In ‘Farm Animals are Childhood’, the poet uses repetition with variation to recall an incident of boys throwing stones at cows. But this is not mere anecdote – Maxwell has the wit and technique to rescue it from that. Here is an inquiry into the nature of memory and language; a questioning of childhood iconography. The poetic repetitions and variations work as a cipher for the gap between experience and recall; recall and expression. The poem begins ‘Farm animals are childhood’ and moves in quatrains towards ‘Bikes are childhood.’ But ‘The roads aren’t childhood here,’ although they are the location for this particular childhood misdemeanour: ‘Stones / we watched hit the cow flanks and the cow minds / pieced it together, reckoning otherwise.’ These are beautifully subtle slips in the poem, there, between flanks and minds; between variations on what is and what is not ‘childhood’. The voice goes on to note '’Believing’s childhood. Caring isn’t quite’ and, when the police are phoned ‘some hour later, they’re not childhood on the phone.’ This is a complex poem, belied by childlike notions, and perhaps only possible through such a control of set devices.

The close familial relationship and tragedy are explored in ‘A Hunting Man’, through rhymed couplets. Here the form suits the narrative perfectly – a father goes out hunting, leaves his son asleep in the pick-up and later finds him frozen to death. The tragedy of the guilty father culminates in suicide and the compassionate ending,

         Peace is as poor a word for what he has
         As Silence is for what it signifies.
        
         Justice softens to sweet nothings here.
         Love holds its own, admit it, as before.

Again the phrasing, line and subtle music are so natural as to be understated, but the effect is deep. There are several poems here that work in a similar way, but function through remembrances, from the poet’s own childhood to that of his own children. These often meditate on loss or the idea of ‘the lesson learned’ that will, I suspect, lose him as many readers as it will win him. Better are those projected through the angle of an imaginative lens – ‘Cow and Calf and Dog’ plays with the magical sense of childhood power,

         Elizabeth Knapp of Groton, farmer’s daughter,
         possessed though you may use the cooking tongs
         of quote-marks on ‘possessed’), stuck out her tongue
                   one Sabbath
         and backed the men assembled to all corners.

         The sounds of crow and calf and dog came out…

The magic continues, with the young girl confronting the ‘lies’ of organised religion in the face of her own animism. Thereafter we find ourselves in a small village witch-hunt, the gothic metamorphoses taking full power in the ending,

         … ‘For all my chains
         I can knock thee on the head if I so please.’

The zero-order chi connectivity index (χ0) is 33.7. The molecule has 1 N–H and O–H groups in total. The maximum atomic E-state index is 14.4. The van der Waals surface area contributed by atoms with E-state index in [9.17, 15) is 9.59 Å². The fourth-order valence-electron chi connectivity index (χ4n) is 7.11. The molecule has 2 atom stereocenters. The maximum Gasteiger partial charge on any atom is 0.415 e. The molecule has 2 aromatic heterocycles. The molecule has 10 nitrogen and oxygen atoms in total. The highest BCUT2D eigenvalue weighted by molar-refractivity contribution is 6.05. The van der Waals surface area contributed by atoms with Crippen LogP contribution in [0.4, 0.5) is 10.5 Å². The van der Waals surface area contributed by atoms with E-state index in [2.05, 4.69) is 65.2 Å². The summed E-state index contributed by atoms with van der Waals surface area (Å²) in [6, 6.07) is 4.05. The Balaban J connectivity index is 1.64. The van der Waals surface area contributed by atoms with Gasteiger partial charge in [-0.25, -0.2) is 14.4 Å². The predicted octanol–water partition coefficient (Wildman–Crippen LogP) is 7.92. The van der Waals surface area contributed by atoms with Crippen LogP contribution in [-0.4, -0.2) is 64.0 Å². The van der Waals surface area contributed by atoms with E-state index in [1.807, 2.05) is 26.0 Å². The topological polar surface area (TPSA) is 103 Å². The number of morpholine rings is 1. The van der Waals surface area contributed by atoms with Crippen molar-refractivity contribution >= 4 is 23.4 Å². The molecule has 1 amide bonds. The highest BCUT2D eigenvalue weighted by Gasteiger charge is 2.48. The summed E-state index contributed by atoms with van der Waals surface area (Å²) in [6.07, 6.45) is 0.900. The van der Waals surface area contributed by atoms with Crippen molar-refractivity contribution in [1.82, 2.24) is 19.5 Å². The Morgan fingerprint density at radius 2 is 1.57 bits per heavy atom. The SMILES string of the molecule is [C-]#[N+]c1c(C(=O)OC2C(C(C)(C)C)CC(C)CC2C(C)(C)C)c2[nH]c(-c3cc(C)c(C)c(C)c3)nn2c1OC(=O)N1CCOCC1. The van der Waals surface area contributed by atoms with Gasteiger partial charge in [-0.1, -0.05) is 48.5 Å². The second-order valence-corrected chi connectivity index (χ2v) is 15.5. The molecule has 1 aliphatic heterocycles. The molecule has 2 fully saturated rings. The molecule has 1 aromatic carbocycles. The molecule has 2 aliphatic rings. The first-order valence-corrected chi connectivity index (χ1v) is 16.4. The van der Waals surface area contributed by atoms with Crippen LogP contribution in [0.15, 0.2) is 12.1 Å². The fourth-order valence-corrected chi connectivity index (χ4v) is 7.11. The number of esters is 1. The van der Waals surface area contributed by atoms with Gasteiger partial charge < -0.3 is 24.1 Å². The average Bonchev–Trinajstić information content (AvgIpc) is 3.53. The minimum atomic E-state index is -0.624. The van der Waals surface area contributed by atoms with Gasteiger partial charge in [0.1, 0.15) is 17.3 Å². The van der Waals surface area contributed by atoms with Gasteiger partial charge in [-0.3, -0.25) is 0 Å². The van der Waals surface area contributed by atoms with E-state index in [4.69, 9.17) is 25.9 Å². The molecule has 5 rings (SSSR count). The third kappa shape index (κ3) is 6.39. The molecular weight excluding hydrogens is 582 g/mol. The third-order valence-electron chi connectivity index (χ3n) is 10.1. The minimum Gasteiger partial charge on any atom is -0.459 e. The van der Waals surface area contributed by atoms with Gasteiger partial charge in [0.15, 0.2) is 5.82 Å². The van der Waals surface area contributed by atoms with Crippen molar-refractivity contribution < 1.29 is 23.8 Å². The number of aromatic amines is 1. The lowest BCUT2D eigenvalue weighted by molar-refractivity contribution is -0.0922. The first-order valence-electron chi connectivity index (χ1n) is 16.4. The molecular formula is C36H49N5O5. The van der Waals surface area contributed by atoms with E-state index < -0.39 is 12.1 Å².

Which was all that she could think of, or her voice
                   Could hold,
         Or the language had. She bit into her hands.

This poem is brutal, mythic, yet joyously transformative and challenging – in its music and location it speaks of the oral roots of storytelling and magic in fairy tale, and is thus also performative: ‘decorations of the breath with stirrings of the mind’ again. ‘The Fair that Always Comes’ deals with yet another childhood location, this time for adults who have gone back. It is a poem that itself invites revisiting, for its depth of metaphor: on the surface this is a simple enough narrative; beneath its subtle, musical stanzas spin,

         …the fair that always comes
         is gone. No trace of you or me goes with it.
         It travels miles nobody’s there to measure.
         Starts up again as if it never heard
         what happened to us.

Of Maxwell’s derivations, there are many. Two poems on murder and capital punishment, including ‘Love Letters for Cell 10’, echo some of Auden’s structures. ‘The Snow Village’ pays its obvious debts to Frost. ‘Playground Song’ brings the idea of Songs of Innocence and Experience into a present day setting,

         When I was called to answer why
                   I wasn’t there, I wasn’t there.
         All afternoon you near them cry
                   Explain this at an empty chair.

The simplicity of this belies the depth of faith (or lack) that seems to exist in these lines. Which leads me to end on the faith expressed in ‘The Strictures of What Was’; to the philosophic range that Maxwell’s writing exhibits; and to return to the breath that keeps this Nerve of Maxwell’s firing,

          Nothing that’s been does anything but dance.
         Nothing that blinked does anything but stare,
         now being over, though the merest sense
                   of over is strange there.
        
         They move about. The strictures of what was
         are written, not enforced, so it’s a faith
         we could grow used to. Eyes meet other eyes,
                   breath holds for breath, or breathes

         to depths there never were.

                   © Andy Brown 2003